EAST BRUNSWICK, N.J. - Okay. Two main reasons---or excuses, whichever you prefer---for my long absence from posting, both of which I'll go into in considerable detail.
First reason: a few weeks ago, I bit the bullet and decided to get myself a new computer. I've never been all that happy with the Gateway 400X that I've had for the past five years; it runs fine, and I can do basic stuff on it, but I basically rushed to purchase it without doing much research, and so I bought a computer with a 4 x 3 display that had an irritatingly loud cooling fan that got even noisier if you didn't use an air compressor and blow into it once in a while (so instead of a mere whir, it might buzz).
So I've been meaning to invest in a new computer, and I decided, thanks to a promotion Apple runs seemingly every year once college students are about to resume classes for the fall, to try a Mac. This time, I spent a few weeks mulling over my options. No, I probably didn't need a Mac, and since the Mac OS X is quite different from Windows XP (or Vista, which I haven't yet tried), maybe it'd be better to stick with what I'm used to. And yet I've heard so much about the supposed superiority of Macs to PCs from both friends and experts (mostly the ones at CNET) that sheer curiosity compelled me to give it a shot. Of course, Macs tend to be a little more expensive than other, Windows-based computers, even with the slight reduction that I would get because I was a college student at a participating university---so what kind of Mac would I get? Should I blow a lot of money on the MacBook Pro, which has the kind of bigger-size screen (either 15" or 17") that I'm used to on my old computer (and has a superior graphics capability, which I don't necessarily need right now)? Should I save a little money and deal with a smaller (13") screen by getting the regular MacBook? Or---a suggestion offered by my mother---should I get the regular desktop iMac, which is actually less money than a MacBook Pro? Just for the bigger (20" or 24") screen size?
I decided to go with the MacBook, and, with one exception---the fact that, after a free 30-day trial, I have to pay about $200 or $300 extra to get Microsoft Office on my MacBook---so far I'm happy with it. I find the smaller screen no big deal, and the fact that it's a glossy screen turns out to be not as big a problem as I initially thought: as long as the screen is bright enough and you're in a controlled-lighting environment, it provides barely any distractions at all. (My previous computer had a matte screen, as far as I could tell.) And, of course, it makes very little, if any, noise---it's as quiet as I've always wanted it. That may sound trivial, but after living with my noisy Gateway for four or five years, to me, it matters.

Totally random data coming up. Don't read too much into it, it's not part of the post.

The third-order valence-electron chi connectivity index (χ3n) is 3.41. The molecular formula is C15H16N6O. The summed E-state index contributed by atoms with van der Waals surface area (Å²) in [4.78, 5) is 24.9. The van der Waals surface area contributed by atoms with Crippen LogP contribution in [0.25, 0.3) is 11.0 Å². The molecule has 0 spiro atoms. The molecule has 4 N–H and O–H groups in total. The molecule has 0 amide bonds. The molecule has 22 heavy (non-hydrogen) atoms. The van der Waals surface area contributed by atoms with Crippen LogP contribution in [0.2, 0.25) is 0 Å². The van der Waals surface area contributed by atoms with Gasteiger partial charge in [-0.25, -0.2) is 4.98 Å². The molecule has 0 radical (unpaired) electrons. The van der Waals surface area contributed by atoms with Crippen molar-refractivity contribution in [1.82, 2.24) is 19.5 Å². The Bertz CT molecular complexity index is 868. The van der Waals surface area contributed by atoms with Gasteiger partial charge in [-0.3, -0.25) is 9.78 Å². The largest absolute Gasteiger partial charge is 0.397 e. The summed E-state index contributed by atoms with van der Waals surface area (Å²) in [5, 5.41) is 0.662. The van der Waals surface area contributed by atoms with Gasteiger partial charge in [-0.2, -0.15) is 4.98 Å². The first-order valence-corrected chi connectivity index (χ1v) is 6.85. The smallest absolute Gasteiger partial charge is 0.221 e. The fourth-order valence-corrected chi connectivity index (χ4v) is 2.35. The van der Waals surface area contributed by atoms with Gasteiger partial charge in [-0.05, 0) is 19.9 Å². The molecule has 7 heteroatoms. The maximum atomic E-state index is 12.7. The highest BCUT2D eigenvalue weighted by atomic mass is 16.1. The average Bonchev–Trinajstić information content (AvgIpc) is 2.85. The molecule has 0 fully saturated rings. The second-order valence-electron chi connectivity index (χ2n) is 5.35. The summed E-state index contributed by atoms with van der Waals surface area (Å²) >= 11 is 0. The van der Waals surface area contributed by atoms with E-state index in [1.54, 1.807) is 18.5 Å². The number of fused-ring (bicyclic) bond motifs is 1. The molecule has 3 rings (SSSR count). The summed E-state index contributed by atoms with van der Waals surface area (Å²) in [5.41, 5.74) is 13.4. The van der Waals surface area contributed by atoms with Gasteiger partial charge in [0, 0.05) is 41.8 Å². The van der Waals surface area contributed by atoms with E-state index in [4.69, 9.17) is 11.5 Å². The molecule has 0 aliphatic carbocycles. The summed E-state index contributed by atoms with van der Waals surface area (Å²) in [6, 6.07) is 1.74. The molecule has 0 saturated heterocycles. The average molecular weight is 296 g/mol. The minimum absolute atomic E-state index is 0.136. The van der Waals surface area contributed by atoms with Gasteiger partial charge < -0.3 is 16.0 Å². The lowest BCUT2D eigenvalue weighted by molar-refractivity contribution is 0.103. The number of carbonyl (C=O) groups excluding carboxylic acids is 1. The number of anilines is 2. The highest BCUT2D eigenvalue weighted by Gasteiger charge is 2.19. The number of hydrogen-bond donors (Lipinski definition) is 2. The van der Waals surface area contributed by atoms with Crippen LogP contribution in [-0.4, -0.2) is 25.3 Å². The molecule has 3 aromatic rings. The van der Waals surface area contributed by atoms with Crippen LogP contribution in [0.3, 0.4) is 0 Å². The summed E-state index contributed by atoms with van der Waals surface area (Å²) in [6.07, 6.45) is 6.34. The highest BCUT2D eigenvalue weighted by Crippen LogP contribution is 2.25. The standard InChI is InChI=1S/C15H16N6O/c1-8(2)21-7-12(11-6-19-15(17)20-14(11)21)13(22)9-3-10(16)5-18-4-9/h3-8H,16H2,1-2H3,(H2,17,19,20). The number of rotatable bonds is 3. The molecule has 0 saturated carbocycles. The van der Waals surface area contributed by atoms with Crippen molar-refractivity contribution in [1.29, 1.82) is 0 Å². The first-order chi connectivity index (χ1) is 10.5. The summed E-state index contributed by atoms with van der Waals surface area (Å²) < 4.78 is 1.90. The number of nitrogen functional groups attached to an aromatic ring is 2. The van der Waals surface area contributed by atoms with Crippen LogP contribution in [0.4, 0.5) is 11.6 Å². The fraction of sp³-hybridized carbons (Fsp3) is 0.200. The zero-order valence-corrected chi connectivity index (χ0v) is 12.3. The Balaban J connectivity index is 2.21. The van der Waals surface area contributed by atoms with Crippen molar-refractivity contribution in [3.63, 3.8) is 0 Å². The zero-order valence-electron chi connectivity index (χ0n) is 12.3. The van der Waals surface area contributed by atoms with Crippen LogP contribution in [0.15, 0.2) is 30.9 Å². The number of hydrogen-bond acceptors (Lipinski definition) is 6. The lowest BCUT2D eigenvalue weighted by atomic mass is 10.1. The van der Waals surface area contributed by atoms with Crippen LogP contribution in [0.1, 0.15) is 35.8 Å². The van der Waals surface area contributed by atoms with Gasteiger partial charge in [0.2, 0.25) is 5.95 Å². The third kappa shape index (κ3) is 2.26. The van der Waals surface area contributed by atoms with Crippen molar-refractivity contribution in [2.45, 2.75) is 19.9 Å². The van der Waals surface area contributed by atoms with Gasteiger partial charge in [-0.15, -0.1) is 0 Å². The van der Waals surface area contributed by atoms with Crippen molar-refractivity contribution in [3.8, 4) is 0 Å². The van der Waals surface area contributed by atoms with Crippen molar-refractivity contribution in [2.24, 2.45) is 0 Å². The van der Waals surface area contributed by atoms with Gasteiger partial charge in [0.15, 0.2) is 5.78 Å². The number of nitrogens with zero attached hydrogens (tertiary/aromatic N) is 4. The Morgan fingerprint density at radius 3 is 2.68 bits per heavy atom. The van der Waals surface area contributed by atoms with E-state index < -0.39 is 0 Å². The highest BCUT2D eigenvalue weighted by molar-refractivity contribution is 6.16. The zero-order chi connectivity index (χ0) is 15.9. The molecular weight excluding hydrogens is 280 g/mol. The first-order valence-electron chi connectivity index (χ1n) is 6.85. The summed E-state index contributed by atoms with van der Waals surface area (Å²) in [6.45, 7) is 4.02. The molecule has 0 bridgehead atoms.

That's not all I got from Apple, though. Another part of this promotion was that, if you bought a computer, you could also get a free iPod---at least, free after a mail-in rebate of as much as $149. That, of course, put me in the range of an iPod nano (the old one, not the newer, fatter one); if I wanted a classic or regular iPod, it'd still cost me money, just $149 less. Still not a bad deal by any means.
Now, you must understand something: for the past few years, I have been semi-consciously resisting the iPod trend, only because I've always thought it was kind of silly to walk around outdoors wearing earbuds or headphones in general, as if one was consciously cutting oneself off from the sensations and sounds of the real world. Besides, I'm hardly the biggest music buff in the world---classical music (mostly Beethoven onwards), a few favorite rock bands (The Beatles; Talking Heads; Radiohead, although I generally fonder of their pre-Kid A music), and of course stray Asian pop stuff. That's pretty much it so far. So I figured, what would I need an iPod for?